CENTRAL HOTEL

Sevierville’s newest lodging property, The Historic Central Hotel, is a boutique hotel that’s paying homage to its predecessor in unique ways. With large two and three bedroom units, upscale finishes and a trendy restaurant planned for rooftop dining, this new hotel brings guests back to stay in the center of downtown Sevierville. Read on to learn the history of the Central Hotel that once occupied this same plot of land at the corner of Court Avenue and Main Street.

Central Hotel a Fixture in Sevierville for Many Years
By Carroll McMahan, Sevier County Historian

Central Hotel was a white-clapboard structure with a large double stacked porch on the front.

The date the original Central Hotel opened for business is unknown, but it was sometime prior to 1900. W.A. Trammel operated the hotel from the late 1800s until 1902.

P.E. Walker and M.B. McMahan, Sr. sold Central Hotel to Joseph E. Bowers and his wife, Elizabeth Sing Bowers, in 1902 for $1800. Mr. Bowers operated the hotel until his death in 1912 and his widow continued the operation along with her daughters, Ida and Serene Bowers.

There was no running water at Central Hotel and rooms were heated by a coal burning grate. A “sample room” was provided at the front of the hotel for traveling salesmen, commonly called drummers, to display their wares. The hotel was also a seasonal home to many milliners who came to the different stores in town to create custom-made hats for ladies.

In 1919, Mrs. Bowers sold Central Hotel to a new corporation which included: A.H. Lowe, Dr. R.J. Ingle, C.L. Thurman, W.C. Henderson, Garland Price, E.E. Conner and K. Rawlings and Company.

James and Margaret Bowers Davis leased the hotel from the stockholders. After James Davis died in 1920, Mrs. Davis continued operating the hotel until she constructed her own hotel two blocks south on Cross Street (now called Court Ave.). Her hotel was named Davis Hotel and is now Rawlings Funeral Home.

In 1923, a fire engulfed the old Central Hotel, located on the southwest corner of the Public Square in Sevierville. After surveying the damage, owners decided to raze the wooden structure and erect a modern brick building in the same location.

Sanders L. Atchley, who was cashier of Sevier County Bank, sketched plans on the back of a post card which Burden Brothers Construction Company used as a blueprint to erect the new structure.

The new brick building, called New Central Hotel, had 40 rooms with more than half having private baths. The first managers were Ralph Murphy and his bride, Willie Kate Brown Murphy.

A gala dinner to celebrate the grand opening was held on September 24, 1924. 400 people attended. About one fourth of the dinner guests were from surrounding counties. The Farragut Hotel and St. James Hotel in Knoxville sent trained waiters to assist with the event.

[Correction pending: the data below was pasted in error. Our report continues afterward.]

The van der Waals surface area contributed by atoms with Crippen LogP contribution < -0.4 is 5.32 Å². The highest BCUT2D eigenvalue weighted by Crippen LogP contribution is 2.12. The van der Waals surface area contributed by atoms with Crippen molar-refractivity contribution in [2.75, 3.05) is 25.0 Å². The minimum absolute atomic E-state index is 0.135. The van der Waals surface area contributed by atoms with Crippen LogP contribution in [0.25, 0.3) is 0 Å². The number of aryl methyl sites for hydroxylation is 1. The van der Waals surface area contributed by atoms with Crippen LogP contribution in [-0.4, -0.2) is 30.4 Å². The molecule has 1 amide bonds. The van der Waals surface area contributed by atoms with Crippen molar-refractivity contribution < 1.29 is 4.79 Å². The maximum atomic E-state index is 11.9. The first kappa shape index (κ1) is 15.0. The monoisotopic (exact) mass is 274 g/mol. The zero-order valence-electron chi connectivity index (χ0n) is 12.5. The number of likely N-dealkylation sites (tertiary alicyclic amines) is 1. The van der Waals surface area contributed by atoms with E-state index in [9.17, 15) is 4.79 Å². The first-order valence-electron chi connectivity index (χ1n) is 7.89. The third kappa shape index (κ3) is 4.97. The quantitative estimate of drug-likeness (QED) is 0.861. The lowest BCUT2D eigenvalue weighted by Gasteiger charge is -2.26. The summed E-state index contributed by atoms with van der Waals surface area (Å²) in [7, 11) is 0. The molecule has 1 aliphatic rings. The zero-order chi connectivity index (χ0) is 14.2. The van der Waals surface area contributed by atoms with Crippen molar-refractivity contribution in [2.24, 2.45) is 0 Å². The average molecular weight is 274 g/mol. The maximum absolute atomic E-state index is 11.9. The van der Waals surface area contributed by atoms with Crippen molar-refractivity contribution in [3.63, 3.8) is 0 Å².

On the evening of the grand opening a couple of the requested waiters were unable to report for work. Ralph Murphy remembered George and Stewart Burden, the brothers whose company constructed the new building, once worked as waiters for the Statler Hotel in Detroit, Michigan.

When the Burden brothers arrived, dressed for the dinner, Mr. Murphy asked them if they would mind helping serve the meal. They removed their suit coats, put on the waiter’s uniforms and began serving dinner in elegant style.

After the guests had finished their meal, Ralph Murphy started the program. He introduced the contractors before they had time to remove their waiter uniforms. George and Stewart Burden came out of the kitchen and bowed to the astonished crowd.

An article appeared in the Montgomery Vindicator in 1930 stating: “Through keen business judgment Ralph Murphy has made the New Central Hotel known throughout East Tennessee and he made it a credit to this entire community.”

The Murphy’s ran the hotel for 13 years until Mr. Murphy became postmaster of Sevierville. Between 1937 and 1951, the establishment was operated by Mell Lawson, Mrs. M.B. Allen and Gerald “Doc” Hayes.

In 1951, the hotel was sold at public auction to Dwight Wade, Sr. and Eugene Robertson. The name was changed to Hotel Sevier and Mr. Robertson’s wife, Mildred Umbarger Robertson, ran the business for the next 16 years.

The hotel served as the setting for many notable social, business and political events.

In 1925, Clarence Darrow was a guest at the hotel when he was informed of the sudden death of William Jennings Bryan in Dayton, TN, a few days after the conclusion of the famous Scopes Monkey Trial.

President Franklin D. Roosevelt and his wife, Eleanor, stopped at the hotel en route to the dedication of the Great Smoky Mountains National Park in 1940.

The hotel experienced many “firsts” for Sevierville including the first television broadcast in the lobby, the first color television viewed, the first long distance telephone call and the first successful beauty salon.

The hotel was dismantled in 1968 to make way for Sevier County Bank. The bank was located on that spot for almost four decades before moving into a new building next door in 2006. The old bank building has now been completely renovated and reopened as the Historic Central Hotel.

Learn more about the people and places of Sevierville when you explore our Trip Ideas.

More for you...

When the stories start with, "I had the best time ever...," you know you've visited Sevierville, Tennessee.

FREE PRINTED VACATION PLANNER

Select this option to request the 2020 Sevierville Vacation Planner by mail.

FREE DIGITAL VACATION PLANNER

Select this option to view or download the 2020 Sevierville Vacation Planner instantly.

THE BEST VIEW IS YOURS...